From March 2021, the Financial Services Legislation Amendment Act (FSLAA) entered its transitional period for the mandate for all financial advice providers (FAPs) to be licensed to operate.

This shift introduced a new layer of complexity to the industry, prompting businesses to carefully consider their licensing options.

What are the different licensing structures?

The Financial Markets Authority (FMA) has three main licensing categories:

  1. Class One Licence: Tailored for single-adviser businesses.

  2. Class Two Licence: Designed for entities with multiple advisers or authorised body FAPs.

  3. Class Three Licence: Typically reserved for larger financial institutions with nominated representatives (a bank is an example of a class 3 licencee)

  4. Authorised Body: A business entity that sits under a FAP licence

Which structure is best for me?

Now you understand some of the key terms and structures for licensing, your next step is looking at which licensing structure is the best fit for you. The two main structures for small to medium-sized FAPs are either to hold your own licence or be an authorised body FAP under a large organisation's licence.

  • Learn more here on the difference between an AB versus operating under your own FAP licence.

The term 'FAP' has been popular and frequently thrown around in the industry. Often, it is coupled with 'licensing' and 'compliance'.

So what is a FAP and what does this all mean for your licensing?

Whether you're new or have been involved for a while but are still unsure, let's clarify some of the key terms when we're talking about licensing and what they mean:

  • A ‘financial advice provider’ or FAP is likely a company that provides a financial advice service. A FAP can be a sole trader, however, this is uncommon.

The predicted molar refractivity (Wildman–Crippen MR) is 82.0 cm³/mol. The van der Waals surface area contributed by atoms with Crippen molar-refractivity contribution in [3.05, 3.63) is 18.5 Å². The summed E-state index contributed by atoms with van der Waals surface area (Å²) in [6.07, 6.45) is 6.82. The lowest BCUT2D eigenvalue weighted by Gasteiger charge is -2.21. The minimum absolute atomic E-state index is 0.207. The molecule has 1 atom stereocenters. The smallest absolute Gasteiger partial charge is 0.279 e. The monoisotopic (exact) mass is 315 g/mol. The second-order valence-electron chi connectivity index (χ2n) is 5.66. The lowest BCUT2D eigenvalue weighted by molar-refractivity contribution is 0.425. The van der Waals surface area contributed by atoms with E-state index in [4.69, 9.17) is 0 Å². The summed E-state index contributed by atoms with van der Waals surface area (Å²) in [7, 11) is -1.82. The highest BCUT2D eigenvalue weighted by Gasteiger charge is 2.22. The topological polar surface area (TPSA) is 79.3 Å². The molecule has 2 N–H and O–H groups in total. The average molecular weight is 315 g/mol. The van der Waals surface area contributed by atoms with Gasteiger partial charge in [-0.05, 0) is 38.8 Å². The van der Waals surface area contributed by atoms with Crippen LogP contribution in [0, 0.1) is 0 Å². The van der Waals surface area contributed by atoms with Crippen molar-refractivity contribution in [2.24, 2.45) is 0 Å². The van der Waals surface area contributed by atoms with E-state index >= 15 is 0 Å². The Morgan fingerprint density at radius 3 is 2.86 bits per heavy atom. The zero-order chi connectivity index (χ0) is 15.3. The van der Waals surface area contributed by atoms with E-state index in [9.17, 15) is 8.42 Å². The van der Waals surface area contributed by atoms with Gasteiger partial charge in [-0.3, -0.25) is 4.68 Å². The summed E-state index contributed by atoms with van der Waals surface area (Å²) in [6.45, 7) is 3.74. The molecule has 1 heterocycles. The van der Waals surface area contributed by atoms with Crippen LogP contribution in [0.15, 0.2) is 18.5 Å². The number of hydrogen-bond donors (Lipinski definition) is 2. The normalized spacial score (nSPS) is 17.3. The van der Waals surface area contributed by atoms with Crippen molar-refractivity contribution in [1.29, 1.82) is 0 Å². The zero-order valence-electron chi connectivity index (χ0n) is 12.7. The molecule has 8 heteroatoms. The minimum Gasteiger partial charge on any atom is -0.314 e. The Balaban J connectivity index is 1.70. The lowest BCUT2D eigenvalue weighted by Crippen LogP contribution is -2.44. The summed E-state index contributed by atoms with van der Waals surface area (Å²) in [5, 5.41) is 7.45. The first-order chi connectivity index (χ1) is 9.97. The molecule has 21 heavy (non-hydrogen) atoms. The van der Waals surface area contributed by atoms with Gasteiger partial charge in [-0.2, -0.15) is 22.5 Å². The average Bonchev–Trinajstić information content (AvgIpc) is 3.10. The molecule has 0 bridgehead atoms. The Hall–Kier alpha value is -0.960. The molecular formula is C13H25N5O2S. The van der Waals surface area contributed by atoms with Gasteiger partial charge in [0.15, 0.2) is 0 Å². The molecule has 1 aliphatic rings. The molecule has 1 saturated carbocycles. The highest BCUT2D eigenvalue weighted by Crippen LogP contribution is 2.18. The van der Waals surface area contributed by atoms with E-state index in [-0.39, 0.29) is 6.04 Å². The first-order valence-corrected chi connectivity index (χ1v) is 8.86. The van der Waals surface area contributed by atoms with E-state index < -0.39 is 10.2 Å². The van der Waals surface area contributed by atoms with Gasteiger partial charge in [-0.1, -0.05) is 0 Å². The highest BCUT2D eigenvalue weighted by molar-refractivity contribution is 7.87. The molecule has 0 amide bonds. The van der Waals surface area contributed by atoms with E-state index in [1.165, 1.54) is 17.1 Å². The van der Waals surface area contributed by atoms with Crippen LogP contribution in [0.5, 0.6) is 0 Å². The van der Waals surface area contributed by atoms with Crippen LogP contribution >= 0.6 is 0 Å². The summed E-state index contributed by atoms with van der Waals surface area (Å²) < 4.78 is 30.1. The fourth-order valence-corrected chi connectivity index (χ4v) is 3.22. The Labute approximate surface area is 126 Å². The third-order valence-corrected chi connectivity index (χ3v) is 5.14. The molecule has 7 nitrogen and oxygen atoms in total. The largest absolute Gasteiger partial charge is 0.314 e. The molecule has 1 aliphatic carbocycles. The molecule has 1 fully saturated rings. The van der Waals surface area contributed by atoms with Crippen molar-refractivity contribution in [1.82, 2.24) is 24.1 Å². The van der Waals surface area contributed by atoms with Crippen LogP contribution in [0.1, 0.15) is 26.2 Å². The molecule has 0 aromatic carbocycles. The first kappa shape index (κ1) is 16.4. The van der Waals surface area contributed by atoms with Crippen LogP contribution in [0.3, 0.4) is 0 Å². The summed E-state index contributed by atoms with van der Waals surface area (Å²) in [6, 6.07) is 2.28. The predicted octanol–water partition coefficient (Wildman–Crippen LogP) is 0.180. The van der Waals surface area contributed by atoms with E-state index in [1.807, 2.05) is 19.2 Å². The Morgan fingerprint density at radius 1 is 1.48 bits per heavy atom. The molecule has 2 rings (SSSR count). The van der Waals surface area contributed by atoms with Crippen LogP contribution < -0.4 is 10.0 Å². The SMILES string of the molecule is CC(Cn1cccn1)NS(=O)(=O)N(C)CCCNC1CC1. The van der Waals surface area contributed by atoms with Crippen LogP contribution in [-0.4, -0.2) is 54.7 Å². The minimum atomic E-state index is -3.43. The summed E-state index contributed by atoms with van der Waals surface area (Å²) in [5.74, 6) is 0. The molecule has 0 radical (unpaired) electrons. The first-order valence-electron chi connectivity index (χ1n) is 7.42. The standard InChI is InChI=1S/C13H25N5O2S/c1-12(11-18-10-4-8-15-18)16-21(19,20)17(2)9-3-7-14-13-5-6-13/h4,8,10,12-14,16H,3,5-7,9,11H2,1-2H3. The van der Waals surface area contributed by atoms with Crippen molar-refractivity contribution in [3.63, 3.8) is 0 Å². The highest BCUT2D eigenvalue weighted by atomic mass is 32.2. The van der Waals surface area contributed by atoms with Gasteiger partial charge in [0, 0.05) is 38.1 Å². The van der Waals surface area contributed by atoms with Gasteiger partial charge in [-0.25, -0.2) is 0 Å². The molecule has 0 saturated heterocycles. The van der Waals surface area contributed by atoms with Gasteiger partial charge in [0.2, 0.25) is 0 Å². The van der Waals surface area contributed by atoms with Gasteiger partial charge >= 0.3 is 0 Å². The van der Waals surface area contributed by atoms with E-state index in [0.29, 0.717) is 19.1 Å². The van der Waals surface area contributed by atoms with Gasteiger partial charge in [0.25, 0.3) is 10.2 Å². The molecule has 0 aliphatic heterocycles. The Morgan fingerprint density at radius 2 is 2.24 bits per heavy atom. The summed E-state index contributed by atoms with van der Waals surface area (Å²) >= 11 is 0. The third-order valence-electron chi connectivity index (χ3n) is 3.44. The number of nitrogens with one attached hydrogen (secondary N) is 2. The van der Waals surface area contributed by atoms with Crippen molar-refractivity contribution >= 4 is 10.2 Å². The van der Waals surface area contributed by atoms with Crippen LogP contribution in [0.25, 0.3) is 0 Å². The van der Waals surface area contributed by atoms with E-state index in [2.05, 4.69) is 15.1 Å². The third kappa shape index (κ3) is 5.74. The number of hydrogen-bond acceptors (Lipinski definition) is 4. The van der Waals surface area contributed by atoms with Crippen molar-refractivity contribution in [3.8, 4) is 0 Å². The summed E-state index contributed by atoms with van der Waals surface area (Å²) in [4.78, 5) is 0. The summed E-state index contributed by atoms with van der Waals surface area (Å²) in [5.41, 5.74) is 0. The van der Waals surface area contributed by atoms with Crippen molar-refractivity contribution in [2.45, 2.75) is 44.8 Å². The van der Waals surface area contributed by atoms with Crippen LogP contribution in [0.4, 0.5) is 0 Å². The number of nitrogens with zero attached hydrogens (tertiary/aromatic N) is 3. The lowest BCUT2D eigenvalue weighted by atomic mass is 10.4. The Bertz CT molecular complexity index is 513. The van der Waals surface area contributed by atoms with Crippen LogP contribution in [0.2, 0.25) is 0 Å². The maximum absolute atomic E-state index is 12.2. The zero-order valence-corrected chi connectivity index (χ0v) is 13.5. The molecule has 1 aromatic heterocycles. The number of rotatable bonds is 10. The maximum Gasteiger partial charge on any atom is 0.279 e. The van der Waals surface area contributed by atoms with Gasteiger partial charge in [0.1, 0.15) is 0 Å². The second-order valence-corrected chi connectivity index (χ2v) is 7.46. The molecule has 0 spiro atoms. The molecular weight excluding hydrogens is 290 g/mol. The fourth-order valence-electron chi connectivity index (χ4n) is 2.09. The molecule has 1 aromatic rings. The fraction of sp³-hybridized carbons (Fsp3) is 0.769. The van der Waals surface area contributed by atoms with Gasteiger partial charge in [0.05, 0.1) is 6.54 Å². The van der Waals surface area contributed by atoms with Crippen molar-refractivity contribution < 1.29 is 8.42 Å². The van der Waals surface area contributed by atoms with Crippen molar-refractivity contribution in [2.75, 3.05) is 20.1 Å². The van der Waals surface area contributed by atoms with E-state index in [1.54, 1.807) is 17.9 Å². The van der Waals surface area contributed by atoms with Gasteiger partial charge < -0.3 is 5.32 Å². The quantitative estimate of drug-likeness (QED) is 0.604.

• An ‘authorised body’ or AB is an entity named on a financial advice provider’s licence that can provide the licensed service without needing its own licence. 

  • ‘Financial adviser’ means an individual (person) who is registered in relation to providing a financial advice service, but does not include a ‘financial advice provider’. 

  • A ‘nominated representative’ is an individual who is nominated to advise on a specific provider/product by a financial advice provider. Usually employees of a larger institution like a bank or a KiwiSaver provider that only provide advice on one product/business.

Why do I need to be licensed? 

From March 2021, the Financial Services Legislation Amendment Act (FSLAA) entered its transitional period for the mandate for all financial advice providers (FAPs) to be licensed to operate.

This shift introduced a new layer of complexity to the industry, prompting businesses to carefully consider their licensing options.

What are the different licensing structures?

The Financial Markets Authority (FMA) has three main licensing categories:

  1. Class One Licence: Tailored for single-adviser businesses.

  2. Class Two Licence: Designed for entities with multiple advisers or authorised body FAPs.

  3. Class Three Licence: Typically reserved for larger financial institutions with nominated representatives (a bank is an example of a class 3 licencee)

  4. Authorised Body: A business entity that sits under a FAP licence

Which structure is best for me?

Now you understand some of the key terms and structures for licensing, your next step is looking at which licensing structure is the best fit for you. The two main structures for small to medium-sized FAPs are either to hold your own licence or be an authorised body FAP under a large organisation's licence.

  • Learn more here on the difference between an AB versus operating under your own FAP licence.